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Labour-hire employee’s conduct at host not valid reason for dismissal

Submitted on Thursday, 6th July 2017

The Full Bench of the Fair Work Commission has ruled that a labour hire company’s termination of an employee due to their conduct with a host employer doesn’t provide them a valid reason for dismissal.

The labour hire company had terminated their employee for his inability to perform the “inherent requirements” of the role, because he had lost access to their host’s site after six years due to a number of conduct issues. 

The ex-employee’s access to the site was revoked due to the employee failing to follow reasonable directions and reporting protocols, as well as posting unauthorised photos on social media of the host’s assets and worksites. 

At first instance, Deputy President Wells concluded the dismissal was unfair based on three counts. Firstly, the employer “failed to make representations on behalf of their employee” and to push the host employer to “carry out a procedurally fair investigation”. Secondly, the employer based their decision on the host’s procedurally unfair investigation, did not discuss the investigation with the employee and did not provide an opportunity to respond to those allegations. And thirdly, the employer reviewed redeployment without discussing with the employee their “skills, qualifications and experience” as the Deputy President ruled that redeployment discussions would have likely provided a “different outcome, given his proven ability to obtain new skills and his employment record”.

The employer had argued the recent Full Bench decision in Pettifer v MODEC Management Services Pty Ltd was authority for their stance that the employee’s conduct at the host was a valid reason for dismissal from the labour-hire employer. However, the Deputy President concluded that there were “significant differences as to the circumstances requiring decision in this case and those prevailing in Pettifer”.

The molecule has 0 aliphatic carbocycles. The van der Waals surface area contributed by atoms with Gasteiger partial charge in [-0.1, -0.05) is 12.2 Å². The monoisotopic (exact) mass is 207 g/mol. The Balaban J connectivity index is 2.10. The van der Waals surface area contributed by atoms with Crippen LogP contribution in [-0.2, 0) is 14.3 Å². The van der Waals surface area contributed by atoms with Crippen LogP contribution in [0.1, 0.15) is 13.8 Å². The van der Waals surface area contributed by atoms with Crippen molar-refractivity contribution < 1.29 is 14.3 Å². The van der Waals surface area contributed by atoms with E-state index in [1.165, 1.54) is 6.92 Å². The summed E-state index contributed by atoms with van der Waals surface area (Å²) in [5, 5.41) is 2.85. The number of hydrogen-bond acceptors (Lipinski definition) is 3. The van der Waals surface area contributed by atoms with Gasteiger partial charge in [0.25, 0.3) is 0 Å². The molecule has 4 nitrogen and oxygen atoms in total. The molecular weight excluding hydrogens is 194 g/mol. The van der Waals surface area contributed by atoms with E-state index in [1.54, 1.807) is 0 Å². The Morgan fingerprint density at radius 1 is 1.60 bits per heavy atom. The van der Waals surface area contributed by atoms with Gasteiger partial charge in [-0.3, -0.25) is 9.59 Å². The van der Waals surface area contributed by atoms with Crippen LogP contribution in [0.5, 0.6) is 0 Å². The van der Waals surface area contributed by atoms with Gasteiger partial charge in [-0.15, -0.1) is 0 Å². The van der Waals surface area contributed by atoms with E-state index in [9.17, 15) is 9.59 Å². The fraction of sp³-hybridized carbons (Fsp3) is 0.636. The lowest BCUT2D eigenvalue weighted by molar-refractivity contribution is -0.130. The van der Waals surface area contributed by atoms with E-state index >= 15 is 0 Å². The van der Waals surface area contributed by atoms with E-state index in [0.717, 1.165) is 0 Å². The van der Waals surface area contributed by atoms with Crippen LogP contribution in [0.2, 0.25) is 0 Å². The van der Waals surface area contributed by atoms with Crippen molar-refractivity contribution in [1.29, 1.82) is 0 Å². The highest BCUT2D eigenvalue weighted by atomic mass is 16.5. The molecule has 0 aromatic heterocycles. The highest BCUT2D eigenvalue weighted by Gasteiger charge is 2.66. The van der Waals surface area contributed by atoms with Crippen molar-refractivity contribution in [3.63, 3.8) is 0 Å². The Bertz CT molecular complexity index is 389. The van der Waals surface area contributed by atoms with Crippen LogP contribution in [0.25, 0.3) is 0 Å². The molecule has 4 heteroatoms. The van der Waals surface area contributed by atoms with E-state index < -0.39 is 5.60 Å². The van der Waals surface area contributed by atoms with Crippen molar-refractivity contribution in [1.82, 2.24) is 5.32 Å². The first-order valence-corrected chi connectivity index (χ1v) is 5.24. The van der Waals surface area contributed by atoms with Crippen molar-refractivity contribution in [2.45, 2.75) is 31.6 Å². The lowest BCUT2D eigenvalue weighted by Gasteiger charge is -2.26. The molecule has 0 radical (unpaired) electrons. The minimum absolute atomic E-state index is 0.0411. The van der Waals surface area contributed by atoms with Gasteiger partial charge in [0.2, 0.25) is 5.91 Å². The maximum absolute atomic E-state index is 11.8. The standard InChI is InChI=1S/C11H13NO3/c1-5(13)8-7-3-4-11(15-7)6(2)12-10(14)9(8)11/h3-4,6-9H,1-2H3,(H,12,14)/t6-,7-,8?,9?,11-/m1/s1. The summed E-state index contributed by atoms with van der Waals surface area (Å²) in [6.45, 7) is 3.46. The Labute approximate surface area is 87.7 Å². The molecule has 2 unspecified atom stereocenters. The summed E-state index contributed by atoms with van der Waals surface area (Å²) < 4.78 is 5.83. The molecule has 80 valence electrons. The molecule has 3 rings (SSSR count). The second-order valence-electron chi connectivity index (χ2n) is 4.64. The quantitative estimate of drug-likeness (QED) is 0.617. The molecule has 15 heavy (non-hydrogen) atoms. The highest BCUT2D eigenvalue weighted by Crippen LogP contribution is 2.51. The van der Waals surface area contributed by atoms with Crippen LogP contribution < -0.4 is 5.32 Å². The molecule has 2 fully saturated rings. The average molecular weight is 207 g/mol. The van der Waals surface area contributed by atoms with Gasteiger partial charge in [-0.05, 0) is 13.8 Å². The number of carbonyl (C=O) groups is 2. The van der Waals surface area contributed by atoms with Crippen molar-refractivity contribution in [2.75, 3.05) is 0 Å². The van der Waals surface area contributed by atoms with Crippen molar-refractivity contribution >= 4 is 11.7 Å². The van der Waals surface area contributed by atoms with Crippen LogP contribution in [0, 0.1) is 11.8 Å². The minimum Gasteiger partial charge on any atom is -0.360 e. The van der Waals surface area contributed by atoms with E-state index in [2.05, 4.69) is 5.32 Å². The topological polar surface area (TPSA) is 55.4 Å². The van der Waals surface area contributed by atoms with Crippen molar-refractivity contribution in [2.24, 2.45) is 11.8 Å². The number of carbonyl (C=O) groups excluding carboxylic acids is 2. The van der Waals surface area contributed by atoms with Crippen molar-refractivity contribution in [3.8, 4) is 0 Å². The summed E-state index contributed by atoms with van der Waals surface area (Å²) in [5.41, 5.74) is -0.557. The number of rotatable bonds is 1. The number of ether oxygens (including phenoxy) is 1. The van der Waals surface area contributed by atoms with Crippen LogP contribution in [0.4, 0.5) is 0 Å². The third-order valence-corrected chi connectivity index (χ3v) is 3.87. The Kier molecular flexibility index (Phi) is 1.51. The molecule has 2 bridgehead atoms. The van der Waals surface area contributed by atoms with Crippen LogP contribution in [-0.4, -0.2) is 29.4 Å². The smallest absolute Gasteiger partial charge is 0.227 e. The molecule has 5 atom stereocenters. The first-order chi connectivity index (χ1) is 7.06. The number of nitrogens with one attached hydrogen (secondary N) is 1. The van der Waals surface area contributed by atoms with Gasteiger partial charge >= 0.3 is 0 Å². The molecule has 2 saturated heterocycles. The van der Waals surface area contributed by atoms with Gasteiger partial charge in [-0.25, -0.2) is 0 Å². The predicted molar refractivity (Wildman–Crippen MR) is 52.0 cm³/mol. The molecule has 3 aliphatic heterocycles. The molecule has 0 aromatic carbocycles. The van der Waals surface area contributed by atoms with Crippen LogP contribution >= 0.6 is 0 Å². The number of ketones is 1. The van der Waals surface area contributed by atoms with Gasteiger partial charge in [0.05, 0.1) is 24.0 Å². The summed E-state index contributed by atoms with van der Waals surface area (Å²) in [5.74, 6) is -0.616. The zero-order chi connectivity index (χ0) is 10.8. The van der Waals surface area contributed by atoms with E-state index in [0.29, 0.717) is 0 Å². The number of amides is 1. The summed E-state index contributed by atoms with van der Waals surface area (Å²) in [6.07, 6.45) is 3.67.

The employer appealed to the Full Bench on the basis that the wrong principles were applied for a valid dismissal and the Full Bench agreed that it would be in the public interest to hear the appeal as the employer’s grounds “raise a significant issue concerning the import and application of the Full Bench Decision in Pettifer.

Whilst the Full Bench granted permission to appeal, the appeal was dismissed as they ruled Deputy President Wells’ decision had no appealable error as the Full Bench decision in Pettifer was not seen to have “compelled the Deputy President to conclude there was a valid reason” for the employee’s dismissal as the Deputy President had found “that there were a number of factual matters” between the two cases. 

Labour hire companies should be aware of the risks associated with terminating an employee based on their conduct with a host employer. Costly consequences can await organisations found to be recruiting, managing or terminating staff incorrectly. Attend our Managing Termination, Redundancy and Unfair Dismissals to increase your knowledge of counselling and discipline processes, and how to best manage an unfair dismissal claim. 

Written by Laura Quinlan

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